Today’s topic is the VR aspect of that. Android has it because OEMs can retrofit it freely; iOS doesn’t. Not sure what’s up for argument about that.

          45. Clarification for dummies (you apparently need it): on the hardware side.

            On the peripherals side, you might do stuff for Apple after paying the MFI tax; and on the software side, you might do stuff if it pleases them, doesn’t compete, isn’t sexy, isn’t political, etc…

          46. “Clarification for dummies (you apparently need it)”

            There you go again. Are you really that insecure about how smart you are?

            So basically you’re backpeddling now and telling me that Apple makes their own devices. Uh… okay. Thanks for that insight.

          47. I’m telling you that because Apple and only apple must make each and every iOS device, “Apple does have to do VR if it turns out to be a thing”, because nobody will be making it for them à la Samsung Gear VR.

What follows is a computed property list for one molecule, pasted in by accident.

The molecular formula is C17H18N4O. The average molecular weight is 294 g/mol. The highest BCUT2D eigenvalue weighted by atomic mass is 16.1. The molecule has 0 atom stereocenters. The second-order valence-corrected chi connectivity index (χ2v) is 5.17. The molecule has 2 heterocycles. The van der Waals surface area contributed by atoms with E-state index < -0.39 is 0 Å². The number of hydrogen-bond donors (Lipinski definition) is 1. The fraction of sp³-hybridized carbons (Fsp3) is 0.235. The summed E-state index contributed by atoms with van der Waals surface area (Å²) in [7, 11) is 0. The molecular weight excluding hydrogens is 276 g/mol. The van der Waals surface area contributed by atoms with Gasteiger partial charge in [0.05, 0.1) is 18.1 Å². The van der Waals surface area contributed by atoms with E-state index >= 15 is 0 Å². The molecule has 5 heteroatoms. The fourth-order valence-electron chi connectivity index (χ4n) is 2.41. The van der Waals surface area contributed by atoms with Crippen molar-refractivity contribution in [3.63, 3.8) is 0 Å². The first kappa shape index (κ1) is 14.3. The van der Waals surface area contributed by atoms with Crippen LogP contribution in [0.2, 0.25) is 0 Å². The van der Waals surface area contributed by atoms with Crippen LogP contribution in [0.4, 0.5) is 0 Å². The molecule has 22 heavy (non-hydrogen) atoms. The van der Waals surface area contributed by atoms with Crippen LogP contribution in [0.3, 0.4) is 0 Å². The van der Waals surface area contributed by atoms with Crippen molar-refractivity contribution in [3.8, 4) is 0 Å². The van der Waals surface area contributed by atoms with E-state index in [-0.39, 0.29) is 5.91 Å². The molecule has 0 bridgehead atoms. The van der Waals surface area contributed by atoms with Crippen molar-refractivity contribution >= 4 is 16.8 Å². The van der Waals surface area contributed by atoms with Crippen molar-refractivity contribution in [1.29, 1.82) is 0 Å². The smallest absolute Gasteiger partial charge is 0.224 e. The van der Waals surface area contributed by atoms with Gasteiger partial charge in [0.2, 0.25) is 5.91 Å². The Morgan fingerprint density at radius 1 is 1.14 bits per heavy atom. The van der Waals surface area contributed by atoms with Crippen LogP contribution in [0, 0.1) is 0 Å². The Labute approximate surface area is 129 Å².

You’re welcome.

          48. Again, it’s lucky for Apple they’ve been working on VR since the mid 1990s. If VR becomes very popular I have no doubt Apple will release their own device, and I also expect there will be third party devices that work with all kinds of Apple gear, just as there’s tons of photo gear and video gear available for Apple devices. Why would VR suddenly be different? Would the makers of VR devices and content suddenly decide they don’t like money? As you’re fond of telling us over and over and over, Apple customers are easily parted with their money. So which is it? No VR products for Apple because there’s no money in it, or lots of VR products for Apple because people who sell things tend to like money?

          49. I’m surprised you’re not saying Apple invented VR, that would be par for the course with you.
            We’ll see if/when they actually make a device how good it is, trying to find non-blinkered reviewers that actually test & use non-Apple stuff too.
            Also, you’re failing to spot the difference between an app/content/ peripheral and the actual central device. I’m told there’s one ? I mean, one difference, not one Apple device. But maybe some day ! They’ve been ready since they invented it in the 90s !